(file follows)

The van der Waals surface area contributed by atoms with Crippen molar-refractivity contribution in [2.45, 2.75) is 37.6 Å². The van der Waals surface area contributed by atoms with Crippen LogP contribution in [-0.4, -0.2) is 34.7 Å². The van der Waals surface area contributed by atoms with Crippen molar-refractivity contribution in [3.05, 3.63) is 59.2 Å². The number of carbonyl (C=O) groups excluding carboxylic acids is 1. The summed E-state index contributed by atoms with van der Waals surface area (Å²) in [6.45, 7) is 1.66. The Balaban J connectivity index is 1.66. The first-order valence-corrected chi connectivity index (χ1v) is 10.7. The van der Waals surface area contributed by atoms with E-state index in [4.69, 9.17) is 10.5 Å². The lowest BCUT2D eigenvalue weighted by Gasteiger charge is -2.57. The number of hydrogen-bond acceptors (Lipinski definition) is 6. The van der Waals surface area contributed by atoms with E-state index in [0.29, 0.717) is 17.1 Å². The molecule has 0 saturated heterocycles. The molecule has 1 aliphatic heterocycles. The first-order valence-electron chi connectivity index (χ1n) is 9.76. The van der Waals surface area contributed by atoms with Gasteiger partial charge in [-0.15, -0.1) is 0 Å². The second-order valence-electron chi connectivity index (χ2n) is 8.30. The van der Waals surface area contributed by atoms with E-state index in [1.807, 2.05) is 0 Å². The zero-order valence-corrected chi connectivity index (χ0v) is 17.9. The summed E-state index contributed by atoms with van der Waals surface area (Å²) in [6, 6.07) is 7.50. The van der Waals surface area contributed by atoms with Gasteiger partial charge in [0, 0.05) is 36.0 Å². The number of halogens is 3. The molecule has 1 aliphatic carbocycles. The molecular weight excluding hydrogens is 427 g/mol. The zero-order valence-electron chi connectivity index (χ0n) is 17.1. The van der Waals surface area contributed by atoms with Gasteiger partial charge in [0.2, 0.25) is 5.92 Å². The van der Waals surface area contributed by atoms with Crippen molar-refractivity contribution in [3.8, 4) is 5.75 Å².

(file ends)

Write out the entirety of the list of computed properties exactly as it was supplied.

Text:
The van der Waals surface area contributed by atoms with Crippen molar-refractivity contribution in [2.45, 2.75) is 37.6 Å². The van der Waals surface area contributed by atoms with Crippen LogP contribution in [-0.4, -0.2) is 34.7 Å². The van der Waals surface area contributed by atoms with Crippen molar-refractivity contribution in [3.05, 3.63) is 59.2 Å². The number of carbonyl (C=O) groups excluding carboxylic acids is 1. The summed E-state index contributed by atoms with van der Waals surface area (Å²) in [6.45, 7) is 1.66. The Balaban J connectivity index is 1.66. The first-order valence-corrected chi connectivity index (χ1v) is 10.7. The van der Waals surface area contributed by atoms with E-state index in [4.69, 9.17) is 10.5 Å². The lowest BCUT2D eigenvalue weighted by Gasteiger charge is -2.57. The number of hydrogen-bond acceptors (Lipinski definition) is 6. The van der Waals surface area contributed by atoms with E-state index in [0.29, 0.717) is 17.1 Å². The molecule has 0 saturated heterocycles. The molecule has 1 aliphatic heterocycles. The first-order valence-electron chi connectivity index (χ1n) is 9.76. The van der Waals surface area contributed by atoms with Gasteiger partial charge in [-0.15, -0.1) is 0 Å². The second-order valence-electron chi connectivity index (χ2n) is 8.30. The van der Waals surface area contributed by atoms with E-state index in [1.807, 2.05) is 0 Å². The zero-order valence-corrected chi connectivity index (χ0v) is 17.9. The summed E-state index contributed by atoms with van der Waals surface area (Å²) in [6, 6.07) is 7.50. The van der Waals surface area contributed by atoms with Gasteiger partial charge in [0, 0.05) is 36.0 Å². The number of halogens is 3. The molecule has 1 aliphatic carbocycles. The molecular weight excluding hydrogens is 427 g/mol. The zero-order valence-electron chi connectivity index (χ0n) is 17.1. The van der Waals surface area contributed by atoms with Gasteiger partial charge in [0.2, 0.25) is 5.92 Å². The van der Waals surface area contributed by atoms with Crippen molar-refractivity contribution in [3.8, 4) is 5.75 Å².